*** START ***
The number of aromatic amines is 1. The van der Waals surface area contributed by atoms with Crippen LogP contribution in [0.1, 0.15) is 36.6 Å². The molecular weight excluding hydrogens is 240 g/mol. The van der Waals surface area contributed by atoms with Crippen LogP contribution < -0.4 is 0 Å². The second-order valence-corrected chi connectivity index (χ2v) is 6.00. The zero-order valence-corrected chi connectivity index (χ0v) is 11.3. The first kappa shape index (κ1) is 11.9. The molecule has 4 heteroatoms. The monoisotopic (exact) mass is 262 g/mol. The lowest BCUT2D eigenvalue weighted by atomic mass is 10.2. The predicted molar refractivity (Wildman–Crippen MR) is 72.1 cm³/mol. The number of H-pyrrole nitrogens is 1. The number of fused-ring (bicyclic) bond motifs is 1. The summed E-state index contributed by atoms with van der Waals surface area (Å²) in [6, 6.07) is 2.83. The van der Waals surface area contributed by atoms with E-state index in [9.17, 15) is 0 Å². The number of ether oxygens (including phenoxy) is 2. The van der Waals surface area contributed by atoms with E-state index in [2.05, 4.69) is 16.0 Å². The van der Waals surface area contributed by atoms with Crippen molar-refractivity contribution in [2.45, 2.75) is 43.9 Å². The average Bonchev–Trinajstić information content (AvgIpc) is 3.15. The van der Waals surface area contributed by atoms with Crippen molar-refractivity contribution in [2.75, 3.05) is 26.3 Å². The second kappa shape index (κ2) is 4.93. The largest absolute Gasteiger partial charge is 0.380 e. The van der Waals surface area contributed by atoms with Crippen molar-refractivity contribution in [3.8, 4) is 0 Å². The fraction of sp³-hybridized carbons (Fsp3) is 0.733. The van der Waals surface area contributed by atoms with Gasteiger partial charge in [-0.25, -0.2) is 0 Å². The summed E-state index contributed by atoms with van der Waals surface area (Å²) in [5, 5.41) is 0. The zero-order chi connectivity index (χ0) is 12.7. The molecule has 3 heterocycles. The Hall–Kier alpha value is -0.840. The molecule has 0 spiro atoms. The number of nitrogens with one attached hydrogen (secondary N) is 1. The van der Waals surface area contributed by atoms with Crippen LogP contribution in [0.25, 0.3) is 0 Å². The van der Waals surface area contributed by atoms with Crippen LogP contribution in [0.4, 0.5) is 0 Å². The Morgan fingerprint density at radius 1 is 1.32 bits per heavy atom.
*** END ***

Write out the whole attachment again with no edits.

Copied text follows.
The number of aromatic amines is 1. The van der Waals surface area contributed by atoms with Crippen LogP contribution in [0.1, 0.15) is 36.6 Å². The molecular weight excluding hydrogens is 240 g/mol. The van der Waals surface area contributed by atoms with Crippen LogP contribution < -0.4 is 0 Å². The second-order valence-corrected chi connectivity index (χ2v) is 6.00. The zero-order valence-corrected chi connectivity index (χ0v) is 11.3. The first kappa shape index (κ1) is 11.9. The molecule has 4 heteroatoms. The monoisotopic (exact) mass is 262 g/mol. The lowest BCUT2D eigenvalue weighted by atomic mass is 10.2. The predicted molar refractivity (Wildman–Crippen MR) is 72.1 cm³/mol. The number of H-pyrrole nitrogens is 1. The number of fused-ring (bicyclic) bond motifs is 1. The summed E-state index contributed by atoms with van der Waals surface area (Å²) in [6, 6.07) is 2.83. The van der Waals surface area contributed by atoms with E-state index in [9.17, 15) is 0 Å². The number of ether oxygens (including phenoxy) is 2. The van der Waals surface area contributed by atoms with E-state index in [2.05, 4.69) is 16.0 Å². The van der Waals surface area contributed by atoms with Crippen molar-refractivity contribution in [2.45, 2.75) is 43.9 Å². The average Bonchev–Trinajstić information content (AvgIpc) is 3.15. The van der Waals surface area contributed by atoms with Crippen molar-refractivity contribution in [2.75, 3.05) is 26.3 Å². The second kappa shape index (κ2) is 4.93. The largest absolute Gasteiger partial charge is 0.380 e. The van der Waals surface area contributed by atoms with Crippen molar-refractivity contribution in [3.8, 4) is 0 Å². The fraction of sp³-hybridized carbons (Fsp3) is 0.733. The van der Waals surface area contributed by atoms with Gasteiger partial charge in [-0.25, -0.2) is 0 Å². The summed E-state index contributed by atoms with van der Waals surface area (Å²) in [5, 5.41) is 0. The zero-order chi connectivity index (χ0) is 12.7. The molecule has 3 heterocycles. The Hall–Kier alpha value is -0.840. The molecule has 0 spiro atoms. The number of nitrogens with one attached hydrogen (secondary N) is 1. The van der Waals surface area contributed by atoms with Crippen LogP contribution in [0.25, 0.3) is 0 Å². The van der Waals surface area contributed by atoms with Crippen LogP contribution in [0.4, 0.5) is 0 Å². The Morgan fingerprint density at radius 1 is 1.32 bits per heavy atom.